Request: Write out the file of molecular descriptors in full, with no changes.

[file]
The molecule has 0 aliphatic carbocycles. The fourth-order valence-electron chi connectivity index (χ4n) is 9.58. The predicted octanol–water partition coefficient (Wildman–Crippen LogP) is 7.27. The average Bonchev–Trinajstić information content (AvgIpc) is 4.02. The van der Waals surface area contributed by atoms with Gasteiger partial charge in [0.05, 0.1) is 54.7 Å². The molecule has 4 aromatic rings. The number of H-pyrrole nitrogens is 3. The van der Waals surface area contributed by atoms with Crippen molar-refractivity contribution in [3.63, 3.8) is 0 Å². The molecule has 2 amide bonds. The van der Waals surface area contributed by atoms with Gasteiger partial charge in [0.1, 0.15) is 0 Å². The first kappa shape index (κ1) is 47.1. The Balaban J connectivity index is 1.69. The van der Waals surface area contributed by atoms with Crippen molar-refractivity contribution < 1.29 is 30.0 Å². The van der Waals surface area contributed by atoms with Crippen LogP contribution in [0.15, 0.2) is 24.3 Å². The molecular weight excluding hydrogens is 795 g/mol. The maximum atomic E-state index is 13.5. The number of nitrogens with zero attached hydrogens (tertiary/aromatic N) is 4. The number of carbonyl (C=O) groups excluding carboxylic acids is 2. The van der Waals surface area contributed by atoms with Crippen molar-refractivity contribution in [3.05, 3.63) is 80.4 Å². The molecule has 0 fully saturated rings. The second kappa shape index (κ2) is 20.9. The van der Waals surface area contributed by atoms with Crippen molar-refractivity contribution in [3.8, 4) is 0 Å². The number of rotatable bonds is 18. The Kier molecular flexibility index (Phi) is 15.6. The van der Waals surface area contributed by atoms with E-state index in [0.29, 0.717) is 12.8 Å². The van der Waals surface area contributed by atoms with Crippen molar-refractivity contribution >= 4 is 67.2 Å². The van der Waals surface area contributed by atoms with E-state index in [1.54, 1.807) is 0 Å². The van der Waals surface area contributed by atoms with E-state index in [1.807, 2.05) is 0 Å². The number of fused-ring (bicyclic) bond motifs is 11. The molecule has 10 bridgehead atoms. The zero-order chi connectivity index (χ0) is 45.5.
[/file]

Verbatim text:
The molecule has 0 aliphatic carbocycles. The fourth-order valence-electron chi connectivity index (χ4n) is 9.58. The predicted octanol–water partition coefficient (Wildman–Crippen LogP) is 7.27. The average Bonchev–Trinajstić information content (AvgIpc) is 4.02. The van der Waals surface area contributed by atoms with Gasteiger partial charge in [0.05, 0.1) is 54.7 Å². The molecule has 4 aromatic rings. The number of H-pyrrole nitrogens is 3. The van der Waals surface area contributed by atoms with Crippen molar-refractivity contribution in [3.63, 3.8) is 0 Å². The molecule has 2 amide bonds. The van der Waals surface area contributed by atoms with Gasteiger partial charge in [0.1, 0.15) is 0 Å². The first kappa shape index (κ1) is 47.1. The Balaban J connectivity index is 1.69. The van der Waals surface area contributed by atoms with Crippen molar-refractivity contribution < 1.29 is 30.0 Å². The van der Waals surface area contributed by atoms with Crippen LogP contribution in [0.15, 0.2) is 24.3 Å². The molecular weight excluding hydrogens is 795 g/mol. The maximum atomic E-state index is 13.5. The number of nitrogens with zero attached hydrogens (tertiary/aromatic N) is 4. The number of carbonyl (C=O) groups excluding carboxylic acids is 2. The van der Waals surface area contributed by atoms with Crippen molar-refractivity contribution in [3.05, 3.63) is 80.4 Å². The molecule has 0 fully saturated rings. The second kappa shape index (κ2) is 20.9. The van der Waals surface area contributed by atoms with Crippen molar-refractivity contribution in [3.8, 4) is 0 Å². The number of rotatable bonds is 18. The Kier molecular flexibility index (Phi) is 15.6. The van der Waals surface area contributed by atoms with E-state index in [0.29, 0.717) is 12.8 Å². The van der Waals surface area contributed by atoms with Crippen molar-refractivity contribution >= 4 is 67.2 Å². The van der Waals surface area contributed by atoms with E-state index in [1.54, 1.807) is 0 Å². The van der Waals surface area contributed by atoms with E-state index in [1.807, 2.05) is 0 Å². The number of fused-ring (bicyclic) bond motifs is 11. The molecule has 10 bridgehead atoms. The zero-order chi connectivity index (χ0) is 45.5.